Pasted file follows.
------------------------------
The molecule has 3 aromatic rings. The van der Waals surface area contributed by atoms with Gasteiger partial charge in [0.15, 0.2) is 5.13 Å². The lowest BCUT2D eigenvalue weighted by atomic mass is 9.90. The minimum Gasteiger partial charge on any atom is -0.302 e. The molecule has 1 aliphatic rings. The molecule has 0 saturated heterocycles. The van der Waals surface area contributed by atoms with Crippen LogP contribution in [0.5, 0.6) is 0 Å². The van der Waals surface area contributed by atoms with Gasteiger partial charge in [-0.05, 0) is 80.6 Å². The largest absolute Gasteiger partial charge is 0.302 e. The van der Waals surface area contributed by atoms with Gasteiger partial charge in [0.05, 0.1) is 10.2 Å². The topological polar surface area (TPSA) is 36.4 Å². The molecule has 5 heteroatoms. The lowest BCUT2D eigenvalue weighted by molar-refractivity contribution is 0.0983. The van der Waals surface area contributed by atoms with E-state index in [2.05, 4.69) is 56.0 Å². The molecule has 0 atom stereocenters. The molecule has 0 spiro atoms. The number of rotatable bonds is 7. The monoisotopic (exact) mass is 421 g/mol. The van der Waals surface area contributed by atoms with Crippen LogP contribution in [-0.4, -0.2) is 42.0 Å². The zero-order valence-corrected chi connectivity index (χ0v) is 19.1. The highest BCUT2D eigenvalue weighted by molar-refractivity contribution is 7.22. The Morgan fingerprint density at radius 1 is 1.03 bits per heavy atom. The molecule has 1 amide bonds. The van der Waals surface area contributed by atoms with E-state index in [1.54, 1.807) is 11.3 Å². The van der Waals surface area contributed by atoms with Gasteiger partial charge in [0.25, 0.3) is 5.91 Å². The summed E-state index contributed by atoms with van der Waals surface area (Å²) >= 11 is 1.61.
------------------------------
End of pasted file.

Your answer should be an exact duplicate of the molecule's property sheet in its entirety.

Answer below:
The molecule has 3 aromatic rings. The van der Waals surface area contributed by atoms with Gasteiger partial charge in [0.15, 0.2) is 5.13 Å². The lowest BCUT2D eigenvalue weighted by atomic mass is 9.90. The minimum Gasteiger partial charge on any atom is -0.302 e. The molecule has 1 aliphatic rings. The molecule has 0 saturated heterocycles. The van der Waals surface area contributed by atoms with Crippen LogP contribution in [0.5, 0.6) is 0 Å². The van der Waals surface area contributed by atoms with Gasteiger partial charge in [-0.05, 0) is 80.6 Å². The largest absolute Gasteiger partial charge is 0.302 e. The van der Waals surface area contributed by atoms with Gasteiger partial charge in [0.05, 0.1) is 10.2 Å². The topological polar surface area (TPSA) is 36.4 Å². The molecule has 5 heteroatoms. The lowest BCUT2D eigenvalue weighted by molar-refractivity contribution is 0.0983. The van der Waals surface area contributed by atoms with E-state index in [2.05, 4.69) is 56.0 Å². The molecule has 0 atom stereocenters. The molecule has 0 spiro atoms. The number of rotatable bonds is 7. The monoisotopic (exact) mass is 421 g/mol. The van der Waals surface area contributed by atoms with Crippen LogP contribution in [-0.4, -0.2) is 42.0 Å². The zero-order valence-corrected chi connectivity index (χ0v) is 19.1. The highest BCUT2D eigenvalue weighted by molar-refractivity contribution is 7.22. The Morgan fingerprint density at radius 1 is 1.03 bits per heavy atom. The molecule has 1 amide bonds. The van der Waals surface area contributed by atoms with E-state index in [1.54, 1.807) is 11.3 Å². The van der Waals surface area contributed by atoms with Gasteiger partial charge in [0.25, 0.3) is 5.91 Å². The summed E-state index contributed by atoms with van der Waals surface area (Å²) >= 11 is 1.61.